15TH ALABAMA INFANTRY HISTORICAL SKETCH
|15th Alabama Regiment
|Colonel William C. Oates
THE FIFTEENTH ALABAMA INFANTRY: HISTORICAL SKETCH
The Fifteenth Alabama
infantry was organized at Fort Mitchell in
1861; served in Virginia in the brigade commanded by Gen. Isaac
was in Stonewall Jackson's army and fought with
distinction at Front Royal, May 23, 1862; Winchester, May 25th;
Keys, June 8th; Gaines' Mill or Cold Harbor, June 27th and
28th; Malvern Hill, July 1st, and Hazel River, August 22nd.
fought and lost heavily at Second Manassas, August 30th, and
was in the battles of Chantilly, September 1st; Sharpsburg,
September 17th; Fredericksburg, December 13th; Suffolk, May,
1863; Gettysburg, July I to 3, 1863.
join Bragg's army, the regiment fought at Chickamauga
September 19th and 20th; Brown's Ferry, October 27th; Wauhatchie,
October :7th; Knoxville, November 17th to December 4th; Bean's
14th. Returning to Virginia this regiment
upheld its reputation and won further distinction,
as shown by
its long roll of honor at Fort Harrison. It was engaged at the
Wilderness, May 5-7, 1864; Spottsylvania, May 8th
Hanover Court House, May 30th; and Second Cold Harbor, June 1st
It was also engaged before
Petersburg and Richmond. At
Bottom, August 14th to 18th, one-third of that portion of the
regiment engaged were killed.
killed in battle were Capt. R. H. Hill and Lieut. W. B.
Mills, at Cross Keys; Captain Weams (mortally wounded), at
Mill; Capt. P. V. Guerry and Lieut. A. McIntosh, at Cold
Harbor; Capts. J. H. Allison and H. C. Brainard, at Gettysburg,
and Capt. John C. Oates died of wounds
received in the same
battle; Capt. Frank Park was killed at Knoxville, Captain Glover
at Petersburg, and Capt. B.
A. Hill at Fussell's Mill.
Among the other field officers were: Cols. John F. Trentlen,
Alexander Lowther, William
C. Oates (who was distinguished
throughout the war and has since served many years as a member of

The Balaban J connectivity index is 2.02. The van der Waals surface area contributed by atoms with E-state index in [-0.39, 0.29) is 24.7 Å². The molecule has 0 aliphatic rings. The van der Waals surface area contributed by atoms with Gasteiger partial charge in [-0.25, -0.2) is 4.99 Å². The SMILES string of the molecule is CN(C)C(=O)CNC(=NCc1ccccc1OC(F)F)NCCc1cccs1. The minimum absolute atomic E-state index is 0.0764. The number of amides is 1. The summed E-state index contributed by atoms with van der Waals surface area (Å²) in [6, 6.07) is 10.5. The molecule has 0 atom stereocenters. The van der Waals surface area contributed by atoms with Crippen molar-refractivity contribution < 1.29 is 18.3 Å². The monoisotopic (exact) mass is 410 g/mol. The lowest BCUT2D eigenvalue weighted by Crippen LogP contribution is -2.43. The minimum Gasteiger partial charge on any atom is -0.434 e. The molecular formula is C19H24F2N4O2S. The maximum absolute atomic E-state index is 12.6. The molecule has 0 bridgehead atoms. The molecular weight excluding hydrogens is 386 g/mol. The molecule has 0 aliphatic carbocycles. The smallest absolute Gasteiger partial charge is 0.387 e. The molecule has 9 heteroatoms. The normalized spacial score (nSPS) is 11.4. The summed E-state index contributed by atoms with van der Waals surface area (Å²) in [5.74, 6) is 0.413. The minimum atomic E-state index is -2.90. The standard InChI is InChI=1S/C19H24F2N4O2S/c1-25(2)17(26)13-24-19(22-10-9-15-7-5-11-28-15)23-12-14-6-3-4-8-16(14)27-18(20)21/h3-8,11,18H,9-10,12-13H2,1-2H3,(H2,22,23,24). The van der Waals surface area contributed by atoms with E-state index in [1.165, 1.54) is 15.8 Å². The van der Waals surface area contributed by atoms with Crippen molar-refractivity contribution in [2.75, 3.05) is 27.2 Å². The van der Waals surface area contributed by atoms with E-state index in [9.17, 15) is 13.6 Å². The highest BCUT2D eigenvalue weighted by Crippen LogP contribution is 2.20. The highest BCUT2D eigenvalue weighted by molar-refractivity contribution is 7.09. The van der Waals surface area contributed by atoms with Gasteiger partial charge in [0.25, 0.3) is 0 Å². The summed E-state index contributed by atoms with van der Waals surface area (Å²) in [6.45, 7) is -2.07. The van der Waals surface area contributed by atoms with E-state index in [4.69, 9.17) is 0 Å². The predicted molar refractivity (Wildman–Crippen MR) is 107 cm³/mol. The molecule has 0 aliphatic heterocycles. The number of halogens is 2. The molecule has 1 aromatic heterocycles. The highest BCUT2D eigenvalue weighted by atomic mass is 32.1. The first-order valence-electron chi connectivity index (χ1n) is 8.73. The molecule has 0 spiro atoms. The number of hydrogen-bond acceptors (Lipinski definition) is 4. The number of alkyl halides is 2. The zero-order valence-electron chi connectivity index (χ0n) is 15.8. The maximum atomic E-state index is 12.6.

Congress and also
as governor of Alabama); Col. James Cantey,
brigadier-general; Lieut.-Col. Isaac B. Feagin and Maj.
John W. L. Daniel.
Source: Confederate Military History, vol. VIII, p. 102
Gettysburg Requiem: The Life and Lost Causes of Confederate Colonel William C. Oates, by Glenn W. LaFantasie. Booklist: This excellent, scholarly biography
deals with a man best known as Joshua Chamberlain's principal opponent on Little Round Top on the second day of the Battle
of Gettysburg. Like his famous opponent, the 15th Alabama Regiment's commander, William C. Oates, knew the art of the infantry
officer. Born when much of his native Alabama
was still frontier, he survived six wounds, including the loss of his right arm. After the war, he was a distinguished and
eventually wealthy lawyer and state politician as well as a thoroughly unreconstructed rebel with a notoriously hot temper.
Yet he made
a scandal at the end of his career when, at a state constitutional convention, he advocated no racial limitations on voting
rights… A valuable addition to the Civil War shelves. About the Author: Glenn W. LaFantasie is the Frockt Family Professor
of Civil War History and the Director of the Center for the Civil War in the West at Western
Kentucky University. He is the bestselling author of Twilight at Little
Round Top. He has also written for several magazines and newspapers, including American History, North & South, MHQ: The
Quarterly Journal of Military History, The New York Times Book Review, America's Civil War, Civil
War Times Illustrated, and The Providence Journal.